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News Article

Mexico’s Automotive Industry and Outsourcing

By Jorge Ramos Zwanziger | Thu, 12/10/2020 - 13:45

Challenges for the automotive industry have been a topic of discussion in the last few weeks, as reported by MBN. Outsourcing has been of particular interest to the industry, particularly due to the possibility of its elimination. José Zozaya, Executive President of AMIA, shared with Expansión his concerns regarding potential changes to outsourcing regulation and their effect on the automotive industry. Mexico’s government submitted an initiative that involves regulation in three areas of outsourcing: personal outsourcing, specialized services and projects and placement agencies. It also includes sanctions for failing to follow these new rules. Zozaya expressed concerns about the lack of clarity in future regulation and made clear his opposition to applying the same rules to every sector. He also highlighted that the Mexican automotive industry is in favor of penalizing tax evasion. “The automotive sector is characterized by attaining to legality and we do not use outsourcing as a way to not share profits. Instead, we use it to avoid having a certain number of employees under the company(’s payroll),” Zozaya told Expansion.

 

Experts in the industry remain concerned about the impact of this regulation. El Economista reports that the Mexican industry urges authorities to be clearer in regards to outsourcing. The sector needs a clear definition of what encompasses legal and illegal outsourcing, as lacking a proper definition could be detrimental for the automotive industry. “We should not condemn the term outsourcing. Instead, we should condemn tax evasion,” Zozaya continued. The creation of mechanisms to supervise companies is vital, in this sense. Miguel Elizalde, Executive President of ANPACT, is also concerned about the impact of Mexico’s outsourcing regulation. He told El Economista that the elimination of outsourcing could affect Mexico’s competitiveness as a foreign direct investment (FDI) destination. To him, “If there is no clear definition, you have no way of knowing what you are going to do starting January 2021. (The new regulation) needs to be very clean, so the automotive value chain is not affected.”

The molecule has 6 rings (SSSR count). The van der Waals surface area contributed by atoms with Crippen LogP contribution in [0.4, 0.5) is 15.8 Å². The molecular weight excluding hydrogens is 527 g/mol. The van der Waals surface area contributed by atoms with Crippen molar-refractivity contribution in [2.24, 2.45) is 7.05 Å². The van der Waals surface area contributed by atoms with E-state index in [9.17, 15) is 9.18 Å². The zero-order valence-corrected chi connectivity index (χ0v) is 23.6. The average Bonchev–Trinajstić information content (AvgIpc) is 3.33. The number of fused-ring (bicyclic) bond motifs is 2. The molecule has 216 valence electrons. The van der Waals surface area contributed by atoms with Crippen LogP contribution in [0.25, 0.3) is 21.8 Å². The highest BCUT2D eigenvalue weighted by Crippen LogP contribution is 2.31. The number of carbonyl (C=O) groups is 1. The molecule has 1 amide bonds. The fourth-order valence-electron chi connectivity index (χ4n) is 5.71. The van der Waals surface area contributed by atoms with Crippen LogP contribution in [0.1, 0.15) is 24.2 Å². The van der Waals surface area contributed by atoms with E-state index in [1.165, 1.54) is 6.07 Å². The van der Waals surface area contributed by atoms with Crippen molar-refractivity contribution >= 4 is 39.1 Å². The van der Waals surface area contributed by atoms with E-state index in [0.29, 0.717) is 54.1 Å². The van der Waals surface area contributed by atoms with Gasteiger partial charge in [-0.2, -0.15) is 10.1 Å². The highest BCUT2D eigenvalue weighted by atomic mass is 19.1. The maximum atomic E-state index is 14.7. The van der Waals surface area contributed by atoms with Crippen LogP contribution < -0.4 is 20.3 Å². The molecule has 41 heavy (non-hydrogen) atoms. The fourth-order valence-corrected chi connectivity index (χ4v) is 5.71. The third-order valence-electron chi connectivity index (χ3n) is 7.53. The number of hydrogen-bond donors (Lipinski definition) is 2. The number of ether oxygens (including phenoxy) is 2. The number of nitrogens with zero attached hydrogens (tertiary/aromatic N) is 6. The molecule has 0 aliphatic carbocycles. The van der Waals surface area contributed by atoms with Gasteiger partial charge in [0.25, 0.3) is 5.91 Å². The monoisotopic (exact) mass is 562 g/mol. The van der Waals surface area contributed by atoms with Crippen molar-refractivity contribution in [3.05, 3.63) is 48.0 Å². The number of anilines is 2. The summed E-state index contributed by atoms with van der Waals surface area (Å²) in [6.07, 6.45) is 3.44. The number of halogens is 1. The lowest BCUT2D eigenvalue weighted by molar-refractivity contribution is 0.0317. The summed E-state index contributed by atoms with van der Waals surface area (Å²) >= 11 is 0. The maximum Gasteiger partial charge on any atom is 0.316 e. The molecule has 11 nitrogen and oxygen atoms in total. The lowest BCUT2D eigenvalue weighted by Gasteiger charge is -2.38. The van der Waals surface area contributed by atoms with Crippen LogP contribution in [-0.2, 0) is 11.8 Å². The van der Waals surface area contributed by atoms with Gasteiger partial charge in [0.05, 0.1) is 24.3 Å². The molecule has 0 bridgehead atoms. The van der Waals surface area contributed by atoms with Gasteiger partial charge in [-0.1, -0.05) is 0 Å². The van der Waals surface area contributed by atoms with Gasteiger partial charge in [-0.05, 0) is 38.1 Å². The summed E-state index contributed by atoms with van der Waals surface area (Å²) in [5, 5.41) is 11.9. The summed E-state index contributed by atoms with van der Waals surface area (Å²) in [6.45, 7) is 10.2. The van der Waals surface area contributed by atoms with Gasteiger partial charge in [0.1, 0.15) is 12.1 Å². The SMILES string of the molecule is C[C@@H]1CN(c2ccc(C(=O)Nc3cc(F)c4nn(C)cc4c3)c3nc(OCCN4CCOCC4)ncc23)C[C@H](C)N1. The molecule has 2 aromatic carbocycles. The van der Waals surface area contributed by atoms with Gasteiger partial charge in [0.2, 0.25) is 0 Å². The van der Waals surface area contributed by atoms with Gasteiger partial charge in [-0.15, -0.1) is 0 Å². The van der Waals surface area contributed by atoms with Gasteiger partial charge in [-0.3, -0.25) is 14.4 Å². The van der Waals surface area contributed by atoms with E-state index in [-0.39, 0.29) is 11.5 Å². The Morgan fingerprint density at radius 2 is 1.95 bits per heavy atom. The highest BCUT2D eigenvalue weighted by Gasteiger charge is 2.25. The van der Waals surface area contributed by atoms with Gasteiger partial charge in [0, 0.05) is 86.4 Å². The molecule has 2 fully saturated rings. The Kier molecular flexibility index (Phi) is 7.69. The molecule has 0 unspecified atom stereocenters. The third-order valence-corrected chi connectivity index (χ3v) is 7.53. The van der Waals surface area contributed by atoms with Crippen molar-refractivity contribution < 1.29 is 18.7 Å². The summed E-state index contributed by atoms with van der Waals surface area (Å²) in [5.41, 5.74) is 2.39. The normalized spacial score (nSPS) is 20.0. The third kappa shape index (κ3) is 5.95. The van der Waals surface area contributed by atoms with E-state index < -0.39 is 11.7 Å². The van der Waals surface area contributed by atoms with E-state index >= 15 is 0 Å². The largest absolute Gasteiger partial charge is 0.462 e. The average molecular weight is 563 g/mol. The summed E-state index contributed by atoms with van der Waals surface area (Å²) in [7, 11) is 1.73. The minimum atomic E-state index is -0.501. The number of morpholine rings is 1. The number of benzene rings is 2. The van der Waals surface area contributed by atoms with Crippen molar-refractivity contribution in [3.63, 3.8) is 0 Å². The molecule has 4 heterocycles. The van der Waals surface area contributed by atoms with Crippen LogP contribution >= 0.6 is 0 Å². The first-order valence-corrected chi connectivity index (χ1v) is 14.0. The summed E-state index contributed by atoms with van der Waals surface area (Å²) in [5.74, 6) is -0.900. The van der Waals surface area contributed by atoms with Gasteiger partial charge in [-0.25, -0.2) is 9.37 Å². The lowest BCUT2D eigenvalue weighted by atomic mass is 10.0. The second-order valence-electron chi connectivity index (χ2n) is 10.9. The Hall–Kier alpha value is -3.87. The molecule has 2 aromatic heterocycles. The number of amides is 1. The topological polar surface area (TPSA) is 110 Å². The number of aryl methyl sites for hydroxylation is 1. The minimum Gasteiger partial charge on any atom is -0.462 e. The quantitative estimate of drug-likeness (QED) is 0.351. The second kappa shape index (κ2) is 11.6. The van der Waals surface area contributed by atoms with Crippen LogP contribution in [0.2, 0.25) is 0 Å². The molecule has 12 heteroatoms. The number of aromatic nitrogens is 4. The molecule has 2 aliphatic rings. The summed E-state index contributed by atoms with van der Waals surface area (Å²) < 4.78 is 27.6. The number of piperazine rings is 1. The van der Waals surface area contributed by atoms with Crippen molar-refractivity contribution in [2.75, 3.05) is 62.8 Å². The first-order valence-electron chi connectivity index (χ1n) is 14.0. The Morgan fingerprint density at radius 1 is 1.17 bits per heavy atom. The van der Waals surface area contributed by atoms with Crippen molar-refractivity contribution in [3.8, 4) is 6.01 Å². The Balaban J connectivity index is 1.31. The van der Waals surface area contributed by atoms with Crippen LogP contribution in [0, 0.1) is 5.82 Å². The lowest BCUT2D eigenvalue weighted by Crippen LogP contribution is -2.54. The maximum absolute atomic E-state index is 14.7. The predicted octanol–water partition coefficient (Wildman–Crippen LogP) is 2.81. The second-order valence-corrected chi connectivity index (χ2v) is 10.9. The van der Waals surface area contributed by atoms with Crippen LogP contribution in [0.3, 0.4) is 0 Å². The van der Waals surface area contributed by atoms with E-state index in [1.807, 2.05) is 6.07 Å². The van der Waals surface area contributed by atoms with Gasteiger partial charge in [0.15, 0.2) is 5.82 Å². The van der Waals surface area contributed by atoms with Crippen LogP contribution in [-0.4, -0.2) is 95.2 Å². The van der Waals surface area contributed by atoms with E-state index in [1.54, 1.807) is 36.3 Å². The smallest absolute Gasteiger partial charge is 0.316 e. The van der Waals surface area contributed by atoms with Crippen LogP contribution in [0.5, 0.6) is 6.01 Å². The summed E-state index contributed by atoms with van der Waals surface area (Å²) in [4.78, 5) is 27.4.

“We do not agree with the elimination [of outsourcing] nor with its penalization, as it is written in the initiative sent by the Executive branch to Congress,” said Guillermo Rosales, Director General of AMDA, to El Economista. Meanwhile, Larry Rubin, President of the American Society of Mexico, warned El Economista that if Mexico eliminates outsourcing, this would hinder its bilateral relationship with the US and place under great risk investment projects that are scheduled for the next five years in the Mexican territory. “Legislators need to be aware that when they decide on outsourcing, American companies have the opportunity to make investments in different parts of the world. Mexico is not the only option. If Canada, for example, has more stability and gives more certainty, investments will go to Canada or any other country, instead,” Rubin sentenced.

 

This week, President Andrés Manuel López Obrador said that he would ask Congress to wait on his proposed outsourcing initiative so that it can be resolved through dialogue between the business sector and the government to reach an agreement that benefits both parties, reported MBN. The initiative will be held back until February 2021. Rosales told El Economista that he deems this future negotiation very favorable for the industry, as well as important so that a modified initiative is presented to the Legislative branch.

The data used in this article was sourced from:  
MBN, El Economista, Expansion
Photo by:   Buffik, Pixabay
Jorge Ramos Zwanziger Jorge Ramos Zwanziger Junior Journalist and Industry Analyst